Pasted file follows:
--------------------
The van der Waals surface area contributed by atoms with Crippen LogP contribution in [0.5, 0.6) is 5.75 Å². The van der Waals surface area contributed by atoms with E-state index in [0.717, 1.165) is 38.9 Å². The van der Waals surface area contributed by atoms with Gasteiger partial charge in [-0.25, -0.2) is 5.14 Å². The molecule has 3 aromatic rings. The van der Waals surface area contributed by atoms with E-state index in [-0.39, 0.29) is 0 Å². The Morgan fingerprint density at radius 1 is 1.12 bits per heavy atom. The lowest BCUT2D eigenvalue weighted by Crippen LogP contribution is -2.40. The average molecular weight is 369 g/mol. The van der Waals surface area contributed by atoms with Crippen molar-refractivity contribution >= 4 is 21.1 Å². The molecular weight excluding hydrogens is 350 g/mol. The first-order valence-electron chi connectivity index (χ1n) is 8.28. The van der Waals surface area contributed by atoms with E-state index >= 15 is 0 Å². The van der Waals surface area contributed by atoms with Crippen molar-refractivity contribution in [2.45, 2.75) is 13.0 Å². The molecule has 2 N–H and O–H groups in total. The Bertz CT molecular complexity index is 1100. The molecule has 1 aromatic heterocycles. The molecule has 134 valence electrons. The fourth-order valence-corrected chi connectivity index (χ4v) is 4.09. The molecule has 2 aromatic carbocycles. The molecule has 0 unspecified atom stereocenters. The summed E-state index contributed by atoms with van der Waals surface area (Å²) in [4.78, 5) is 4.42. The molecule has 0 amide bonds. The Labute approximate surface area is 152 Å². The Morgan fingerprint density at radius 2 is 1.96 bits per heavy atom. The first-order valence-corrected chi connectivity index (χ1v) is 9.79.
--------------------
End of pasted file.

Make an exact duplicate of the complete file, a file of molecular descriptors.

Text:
The van der Waals surface area contributed by atoms with Crippen LogP contribution in [0.5, 0.6) is 5.75 Å². The van der Waals surface area contributed by atoms with E-state index in [0.717, 1.165) is 38.9 Å². The van der Waals surface area contributed by atoms with Gasteiger partial charge in [-0.25, -0.2) is 5.14 Å². The molecule has 3 aromatic rings. The van der Waals surface area contributed by atoms with E-state index in [-0.39, 0.29) is 0 Å². The Morgan fingerprint density at radius 1 is 1.12 bits per heavy atom. The lowest BCUT2D eigenvalue weighted by Crippen LogP contribution is -2.40. The average molecular weight is 369 g/mol. The van der Waals surface area contributed by atoms with Crippen molar-refractivity contribution >= 4 is 21.1 Å². The molecular weight excluding hydrogens is 350 g/mol. The first-order valence-electron chi connectivity index (χ1n) is 8.28. The van der Waals surface area contributed by atoms with E-state index >= 15 is 0 Å². The van der Waals surface area contributed by atoms with Crippen molar-refractivity contribution in [2.45, 2.75) is 13.0 Å². The molecule has 2 N–H and O–H groups in total. The Bertz CT molecular complexity index is 1100. The molecule has 1 aromatic heterocycles. The molecule has 134 valence electrons. The fourth-order valence-corrected chi connectivity index (χ4v) is 4.09. The molecule has 2 aromatic carbocycles. The molecule has 0 unspecified atom stereocenters. The summed E-state index contributed by atoms with van der Waals surface area (Å²) in [4.78, 5) is 4.42. The molecule has 0 amide bonds. The Labute approximate surface area is 152 Å². The Morgan fingerprint density at radius 2 is 1.96 bits per heavy atom. The first-order valence-corrected chi connectivity index (χ1v) is 9.79.